[fen "r2q1rk1/pp3ppp/n1pb2b1/2Pp4/3Pn3/P2B1N2/1PQ2PPP/RNB1R1K1 b - - 0 12"]
[Startply "20"]
  1. e4 e5 2. Nf3 Nf6 3. Nxe5 d6 4. Nf3 Nxe4 5. d4 d5 6. Bd3 Bd6 7. O-O O-O 8. c4 c6 9. Re1 Bf5 10. Qc2 Na6 11. a3 Bg6 12. c5

Here black's dark-square bishop is under attack. To my surprise, both Stockfish and the database prefer Bb8 to Bc7. To me, Bc7 is a more "natural" move and Bb8 builds a prison for its teammate (rook).

Why is Bb8 better than Bc7 in this position?

1 Answer 1


Why is Bb8 better than Bc7 in this position?

It's all about the a6 knight. It has no future on that square. It needs to relocate via either b8 or c7. c7 gives it a better circuit than b8 because it can then go directly to e6 where it would enable trying to swap off the dark squared bishop via Bf4. Black's position is a bit cramped and could benefit from swapping a minor piece or two, particularly if white goes for obvious queenside expansion starting with b4.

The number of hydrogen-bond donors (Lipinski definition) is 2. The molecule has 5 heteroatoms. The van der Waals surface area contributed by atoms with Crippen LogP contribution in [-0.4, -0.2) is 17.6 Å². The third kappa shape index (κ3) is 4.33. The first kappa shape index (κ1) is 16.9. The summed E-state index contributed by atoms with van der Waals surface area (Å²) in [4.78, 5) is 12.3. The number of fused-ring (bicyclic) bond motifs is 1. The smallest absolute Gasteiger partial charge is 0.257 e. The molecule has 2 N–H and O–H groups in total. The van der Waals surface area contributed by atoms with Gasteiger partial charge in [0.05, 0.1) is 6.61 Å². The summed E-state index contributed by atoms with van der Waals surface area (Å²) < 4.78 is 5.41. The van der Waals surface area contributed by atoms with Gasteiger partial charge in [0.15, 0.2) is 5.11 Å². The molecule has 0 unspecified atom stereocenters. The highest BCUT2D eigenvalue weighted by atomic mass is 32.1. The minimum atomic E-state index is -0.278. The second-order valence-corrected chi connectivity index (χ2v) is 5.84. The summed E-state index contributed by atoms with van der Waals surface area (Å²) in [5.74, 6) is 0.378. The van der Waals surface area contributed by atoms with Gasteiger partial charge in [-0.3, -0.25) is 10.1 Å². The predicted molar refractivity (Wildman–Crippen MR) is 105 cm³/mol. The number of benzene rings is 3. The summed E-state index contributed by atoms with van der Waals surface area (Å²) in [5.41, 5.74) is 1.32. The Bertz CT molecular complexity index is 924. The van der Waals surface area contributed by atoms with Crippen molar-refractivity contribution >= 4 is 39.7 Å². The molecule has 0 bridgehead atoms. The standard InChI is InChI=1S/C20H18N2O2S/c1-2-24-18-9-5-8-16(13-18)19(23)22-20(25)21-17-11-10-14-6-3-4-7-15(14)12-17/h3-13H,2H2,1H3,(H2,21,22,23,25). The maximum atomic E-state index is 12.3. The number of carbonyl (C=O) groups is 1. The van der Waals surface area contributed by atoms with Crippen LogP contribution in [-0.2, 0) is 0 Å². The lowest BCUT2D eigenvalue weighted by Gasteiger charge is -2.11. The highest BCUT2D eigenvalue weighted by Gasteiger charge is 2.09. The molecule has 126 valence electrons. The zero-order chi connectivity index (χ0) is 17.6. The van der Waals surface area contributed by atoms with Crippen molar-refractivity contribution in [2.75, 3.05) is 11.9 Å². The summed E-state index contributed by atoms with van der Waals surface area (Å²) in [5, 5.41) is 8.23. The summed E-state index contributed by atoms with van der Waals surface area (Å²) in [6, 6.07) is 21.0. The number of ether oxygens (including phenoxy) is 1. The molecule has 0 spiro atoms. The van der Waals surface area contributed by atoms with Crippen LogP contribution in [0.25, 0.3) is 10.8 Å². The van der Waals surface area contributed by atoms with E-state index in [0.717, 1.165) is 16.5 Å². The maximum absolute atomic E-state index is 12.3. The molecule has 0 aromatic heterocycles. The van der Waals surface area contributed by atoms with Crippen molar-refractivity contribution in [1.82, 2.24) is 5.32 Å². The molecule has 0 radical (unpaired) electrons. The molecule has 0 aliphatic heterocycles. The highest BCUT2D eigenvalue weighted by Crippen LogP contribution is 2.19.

The b8 circuit doesn't look as good because it then goes to d7 and that's not a great square in this position and it still doesn't look to be anywhere great. Na6-b8-d7-f6 is only going to cause problems for the knight on e4.

Meanwhile it's not clear where the a8 rook belongs. An argument could be made for leaving it on a8 in the meantime from where it could later support an a pawn push. However the knight remains the main priority.

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